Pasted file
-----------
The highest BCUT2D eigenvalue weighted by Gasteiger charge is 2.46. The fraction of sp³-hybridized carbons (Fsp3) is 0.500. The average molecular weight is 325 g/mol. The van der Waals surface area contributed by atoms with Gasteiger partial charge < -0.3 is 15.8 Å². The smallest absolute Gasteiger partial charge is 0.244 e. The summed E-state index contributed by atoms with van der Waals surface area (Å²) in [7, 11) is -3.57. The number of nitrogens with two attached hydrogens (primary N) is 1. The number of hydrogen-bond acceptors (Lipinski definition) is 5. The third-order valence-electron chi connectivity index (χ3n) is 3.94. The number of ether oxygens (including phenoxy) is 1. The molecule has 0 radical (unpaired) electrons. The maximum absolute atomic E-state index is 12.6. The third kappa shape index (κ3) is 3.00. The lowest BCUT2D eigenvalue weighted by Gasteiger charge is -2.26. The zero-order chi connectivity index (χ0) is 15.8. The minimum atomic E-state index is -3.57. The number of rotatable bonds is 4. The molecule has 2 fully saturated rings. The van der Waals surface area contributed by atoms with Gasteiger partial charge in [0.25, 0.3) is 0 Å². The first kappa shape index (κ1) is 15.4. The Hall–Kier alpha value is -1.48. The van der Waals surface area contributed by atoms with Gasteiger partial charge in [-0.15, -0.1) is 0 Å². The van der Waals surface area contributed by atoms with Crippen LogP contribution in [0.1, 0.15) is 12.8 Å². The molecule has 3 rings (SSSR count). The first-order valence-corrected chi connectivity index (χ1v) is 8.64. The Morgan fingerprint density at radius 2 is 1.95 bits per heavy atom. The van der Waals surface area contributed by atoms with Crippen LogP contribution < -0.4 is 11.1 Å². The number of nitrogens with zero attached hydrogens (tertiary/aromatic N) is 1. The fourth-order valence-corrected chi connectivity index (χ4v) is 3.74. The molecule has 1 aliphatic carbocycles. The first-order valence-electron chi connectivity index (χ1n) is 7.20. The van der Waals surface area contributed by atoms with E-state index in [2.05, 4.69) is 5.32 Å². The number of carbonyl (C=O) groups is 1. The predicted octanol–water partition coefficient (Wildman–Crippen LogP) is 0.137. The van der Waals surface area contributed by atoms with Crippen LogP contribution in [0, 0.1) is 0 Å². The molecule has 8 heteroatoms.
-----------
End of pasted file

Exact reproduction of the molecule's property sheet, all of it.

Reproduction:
The highest BCUT2D eigenvalue weighted by Gasteiger charge is 2.46. The fraction of sp³-hybridized carbons (Fsp3) is 0.500. The average molecular weight is 325 g/mol. The van der Waals surface area contributed by atoms with Gasteiger partial charge < -0.3 is 15.8 Å². The smallest absolute Gasteiger partial charge is 0.244 e. The summed E-state index contributed by atoms with van der Waals surface area (Å²) in [7, 11) is -3.57. The number of nitrogens with two attached hydrogens (primary N) is 1. The number of hydrogen-bond acceptors (Lipinski definition) is 5. The third-order valence-electron chi connectivity index (χ3n) is 3.94. The number of ether oxygens (including phenoxy) is 1. The molecule has 0 radical (unpaired) electrons. The maximum absolute atomic E-state index is 12.6. The third kappa shape index (κ3) is 3.00. The lowest BCUT2D eigenvalue weighted by Gasteiger charge is -2.26. The zero-order chi connectivity index (χ0) is 15.8. The minimum atomic E-state index is -3.57. The number of rotatable bonds is 4. The molecule has 2 fully saturated rings. The van der Waals surface area contributed by atoms with Gasteiger partial charge in [0.25, 0.3) is 0 Å². The first kappa shape index (κ1) is 15.4. The Hall–Kier alpha value is -1.48. The van der Waals surface area contributed by atoms with Gasteiger partial charge in [-0.15, -0.1) is 0 Å². The van der Waals surface area contributed by atoms with Crippen LogP contribution in [0.1, 0.15) is 12.8 Å². The molecule has 3 rings (SSSR count). The first-order valence-corrected chi connectivity index (χ1v) is 8.64. The Morgan fingerprint density at radius 2 is 1.95 bits per heavy atom. The van der Waals surface area contributed by atoms with Crippen LogP contribution < -0.4 is 11.1 Å². The number of nitrogens with zero attached hydrogens (tertiary/aromatic N) is 1. The fourth-order valence-corrected chi connectivity index (χ4v) is 3.74. The molecule has 1 aliphatic carbocycles. The first-order valence-electron chi connectivity index (χ1n) is 7.20. The van der Waals surface area contributed by atoms with E-state index in [2.05, 4.69) is 5.32 Å². The number of carbonyl (C=O) groups is 1. The predicted octanol–water partition coefficient (Wildman–Crippen LogP) is 0.137. The van der Waals surface area contributed by atoms with Crippen LogP contribution in [0, 0.1) is 0 Å². The molecule has 8 heteroatoms.